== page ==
Jay Shetty points out that this habit is only sometimes healthy. There's a difference between being genuinely kind-hearted and simply avoiding conflict out of fear or discomfort. Being 'nice' all the time can become a mask, hiding your true feelings, thoughts, and desires.

Conflict is part of life. Jay Shetty emphasizes that it's not something to run away from but rather to engage with respectfully. Disagreements can be opportunities for growth, learning, and strengthening relationships. Therefore, he encourages the listeners to master the art of healthy conflict. It can be essential in maintaining authentic relationships and promoting personal growth.

Finding Your True Colors

Jay Shetty points out that the seventh trait is that many people-pleasers prioritize others' needs over their own. It leads to a loss of self-awareness and authenticity. He explains that the root of this issue is not knowing who you are. You often forget your true self to be everything to everyone. Yet due to your eagerness to fulfill others' expectations, people-pleasers often lose touch with their genuine self.

Jay Shetty introduces an important exercise aimed at self-reflection and discovery. Derived from the first chapter of his book, "Think Like a Monk," this exercise seeks to help individuals regain their lost authenticity, often sacrificed to please others.

The goal is to realign yourself with your genuine beliefs and desires, not just what you think others want from you. This self-reflection exercise can be transformative, leading to a better understanding and acceptance of your true self. It involves sitting down and listing your current values. Think deeply about the principles that guide your life.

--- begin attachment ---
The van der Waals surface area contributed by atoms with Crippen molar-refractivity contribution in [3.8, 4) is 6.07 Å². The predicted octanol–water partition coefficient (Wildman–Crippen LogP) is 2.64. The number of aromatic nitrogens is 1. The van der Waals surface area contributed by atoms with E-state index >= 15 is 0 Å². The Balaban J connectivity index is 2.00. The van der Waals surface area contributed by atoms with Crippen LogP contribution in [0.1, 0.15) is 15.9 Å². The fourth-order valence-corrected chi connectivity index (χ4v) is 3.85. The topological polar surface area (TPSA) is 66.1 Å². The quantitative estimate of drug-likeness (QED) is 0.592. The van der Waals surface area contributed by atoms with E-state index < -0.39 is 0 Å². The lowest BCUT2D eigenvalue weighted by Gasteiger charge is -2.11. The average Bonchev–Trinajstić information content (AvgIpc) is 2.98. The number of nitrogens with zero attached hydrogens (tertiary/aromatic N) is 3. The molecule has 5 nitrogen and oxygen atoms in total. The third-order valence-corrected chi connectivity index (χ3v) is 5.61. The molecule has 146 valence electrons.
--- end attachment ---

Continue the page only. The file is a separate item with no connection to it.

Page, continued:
Secondly, the exercise invites introspection on the origins of these values. Jay Shetty asks, "Where did these values come from?" Understanding the source of your values is essential, as they often originate from influential figures or experiences in your life.

Lastly, ask yourself, "Do you still want them to be your values?" This step requires honest self-evaluation. Are these values still relevant to your current life? Are they helping you grow and progress? Or are they remnants of an older self, no longer serving your present circumstances or ambitions?

Jay Shetty encourages his listeners to reconnect with their authentic selves through this exercise. He believes this will lead to personal growth and satisfaction. It will alsohelp you overcome the urge to constantly please others at the expense of happiness and authenticity.

More From Jay Shetty

Listen to the entire On Purpose with Jay Shetty podcast episode on “7 Signs You're A People Pleaser 7 7 Methods to Break This Habit” now in the iTunes store or on Spotify. For more inspirational stories and messages like this, check out Jay’s website at jayshetty.me.